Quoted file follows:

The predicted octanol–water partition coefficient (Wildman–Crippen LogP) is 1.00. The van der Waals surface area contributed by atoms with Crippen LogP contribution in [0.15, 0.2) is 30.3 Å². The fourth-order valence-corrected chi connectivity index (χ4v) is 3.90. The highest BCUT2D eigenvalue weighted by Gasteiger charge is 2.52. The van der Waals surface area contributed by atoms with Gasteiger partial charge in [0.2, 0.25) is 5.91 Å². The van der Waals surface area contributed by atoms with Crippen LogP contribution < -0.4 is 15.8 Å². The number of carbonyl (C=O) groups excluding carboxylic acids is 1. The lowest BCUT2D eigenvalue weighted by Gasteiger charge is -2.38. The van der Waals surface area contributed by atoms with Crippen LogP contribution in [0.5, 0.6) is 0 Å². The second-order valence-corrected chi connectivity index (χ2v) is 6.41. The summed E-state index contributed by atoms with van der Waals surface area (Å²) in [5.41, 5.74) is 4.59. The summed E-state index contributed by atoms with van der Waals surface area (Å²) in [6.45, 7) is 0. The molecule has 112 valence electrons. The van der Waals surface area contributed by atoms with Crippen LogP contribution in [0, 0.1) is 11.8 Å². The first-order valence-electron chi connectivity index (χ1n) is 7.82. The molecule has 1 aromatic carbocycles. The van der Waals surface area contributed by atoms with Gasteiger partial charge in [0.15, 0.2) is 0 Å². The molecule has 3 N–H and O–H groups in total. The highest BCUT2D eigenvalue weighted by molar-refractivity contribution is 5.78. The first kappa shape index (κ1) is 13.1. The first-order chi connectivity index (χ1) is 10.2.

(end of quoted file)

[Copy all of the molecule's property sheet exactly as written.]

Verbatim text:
The predicted octanol–water partition coefficient (Wildman–Crippen LogP) is 1.00. The van der Waals surface area contributed by atoms with Crippen LogP contribution in [0.15, 0.2) is 30.3 Å². The fourth-order valence-corrected chi connectivity index (χ4v) is 3.90. The highest BCUT2D eigenvalue weighted by Gasteiger charge is 2.52. The van der Waals surface area contributed by atoms with Gasteiger partial charge in [0.2, 0.25) is 5.91 Å². The van der Waals surface area contributed by atoms with Crippen LogP contribution < -0.4 is 15.8 Å². The number of carbonyl (C=O) groups excluding carboxylic acids is 1. The lowest BCUT2D eigenvalue weighted by Gasteiger charge is -2.38. The van der Waals surface area contributed by atoms with Crippen LogP contribution in [0.5, 0.6) is 0 Å². The second-order valence-corrected chi connectivity index (χ2v) is 6.41. The summed E-state index contributed by atoms with van der Waals surface area (Å²) in [5.41, 5.74) is 4.59. The summed E-state index contributed by atoms with van der Waals surface area (Å²) in [6.45, 7) is 0. The molecule has 112 valence electrons. The van der Waals surface area contributed by atoms with Crippen LogP contribution in [0, 0.1) is 11.8 Å². The first-order valence-electron chi connectivity index (χ1n) is 7.82. The molecule has 1 aromatic carbocycles. The van der Waals surface area contributed by atoms with Gasteiger partial charge in [0.15, 0.2) is 0 Å². The molecule has 3 N–H and O–H groups in total. The highest BCUT2D eigenvalue weighted by molar-refractivity contribution is 5.78. The first kappa shape index (κ1) is 13.1. The first-order chi connectivity index (χ1) is 10.2.